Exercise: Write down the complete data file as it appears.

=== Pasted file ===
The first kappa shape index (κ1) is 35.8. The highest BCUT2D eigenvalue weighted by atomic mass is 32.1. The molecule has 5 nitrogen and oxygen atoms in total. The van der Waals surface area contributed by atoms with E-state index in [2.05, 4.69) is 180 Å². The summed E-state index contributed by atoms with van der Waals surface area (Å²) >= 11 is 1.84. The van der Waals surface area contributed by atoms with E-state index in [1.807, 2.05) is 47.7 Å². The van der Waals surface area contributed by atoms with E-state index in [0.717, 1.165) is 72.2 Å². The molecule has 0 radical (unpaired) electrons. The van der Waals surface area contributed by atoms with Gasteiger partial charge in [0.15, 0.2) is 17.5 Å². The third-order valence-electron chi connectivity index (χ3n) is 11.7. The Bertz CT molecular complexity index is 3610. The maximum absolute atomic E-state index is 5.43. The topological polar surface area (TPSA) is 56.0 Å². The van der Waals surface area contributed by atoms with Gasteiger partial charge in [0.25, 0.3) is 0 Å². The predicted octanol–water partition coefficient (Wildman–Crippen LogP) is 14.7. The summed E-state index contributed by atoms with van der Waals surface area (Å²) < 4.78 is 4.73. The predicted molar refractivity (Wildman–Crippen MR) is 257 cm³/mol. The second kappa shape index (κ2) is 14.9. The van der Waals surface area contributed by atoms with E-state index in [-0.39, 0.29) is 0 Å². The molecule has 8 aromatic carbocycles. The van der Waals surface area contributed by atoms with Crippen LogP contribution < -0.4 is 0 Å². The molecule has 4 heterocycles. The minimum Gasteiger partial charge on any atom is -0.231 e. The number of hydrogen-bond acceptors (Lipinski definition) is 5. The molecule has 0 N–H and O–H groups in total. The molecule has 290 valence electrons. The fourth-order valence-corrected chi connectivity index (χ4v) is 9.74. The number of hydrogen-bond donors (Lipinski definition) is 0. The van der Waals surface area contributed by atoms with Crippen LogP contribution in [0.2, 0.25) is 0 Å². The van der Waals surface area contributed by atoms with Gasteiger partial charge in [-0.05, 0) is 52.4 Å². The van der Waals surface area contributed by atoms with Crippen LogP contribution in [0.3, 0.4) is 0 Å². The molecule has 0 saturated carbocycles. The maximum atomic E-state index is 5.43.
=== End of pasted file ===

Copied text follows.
The first kappa shape index (κ1) is 35.8. The highest BCUT2D eigenvalue weighted by atomic mass is 32.1. The molecule has 5 nitrogen and oxygen atoms in total. The van der Waals surface area contributed by atoms with E-state index in [2.05, 4.69) is 180 Å². The summed E-state index contributed by atoms with van der Waals surface area (Å²) >= 11 is 1.84. The van der Waals surface area contributed by atoms with E-state index in [1.807, 2.05) is 47.7 Å². The van der Waals surface area contributed by atoms with E-state index in [0.717, 1.165) is 72.2 Å². The molecule has 0 radical (unpaired) electrons. The van der Waals surface area contributed by atoms with Gasteiger partial charge in [0.15, 0.2) is 17.5 Å². The third-order valence-electron chi connectivity index (χ3n) is 11.7. The Bertz CT molecular complexity index is 3610. The maximum absolute atomic E-state index is 5.43. The topological polar surface area (TPSA) is 56.0 Å². The van der Waals surface area contributed by atoms with Gasteiger partial charge in [0.25, 0.3) is 0 Å². The predicted octanol–water partition coefficient (Wildman–Crippen LogP) is 14.7. The summed E-state index contributed by atoms with van der Waals surface area (Å²) < 4.78 is 4.73. The predicted molar refractivity (Wildman–Crippen MR) is 257 cm³/mol. The second kappa shape index (κ2) is 14.9. The van der Waals surface area contributed by atoms with E-state index in [-0.39, 0.29) is 0 Å². The molecule has 8 aromatic carbocycles. The van der Waals surface area contributed by atoms with Crippen LogP contribution < -0.4 is 0 Å². The molecule has 4 heterocycles. The minimum Gasteiger partial charge on any atom is -0.231 e. The number of hydrogen-bond acceptors (Lipinski definition) is 5. The molecule has 0 N–H and O–H groups in total. The molecule has 290 valence electrons. The fourth-order valence-corrected chi connectivity index (χ4v) is 9.74. The number of hydrogen-bond donors (Lipinski definition) is 0. The van der Waals surface area contributed by atoms with Crippen LogP contribution in [0.2, 0.25) is 0 Å². The van der Waals surface area contributed by atoms with Gasteiger partial charge in [-0.05, 0) is 52.4 Å². The van der Waals surface area contributed by atoms with Crippen LogP contribution in [0.3, 0.4) is 0 Å². The molecule has 0 saturated carbocycles. The maximum atomic E-state index is 5.43.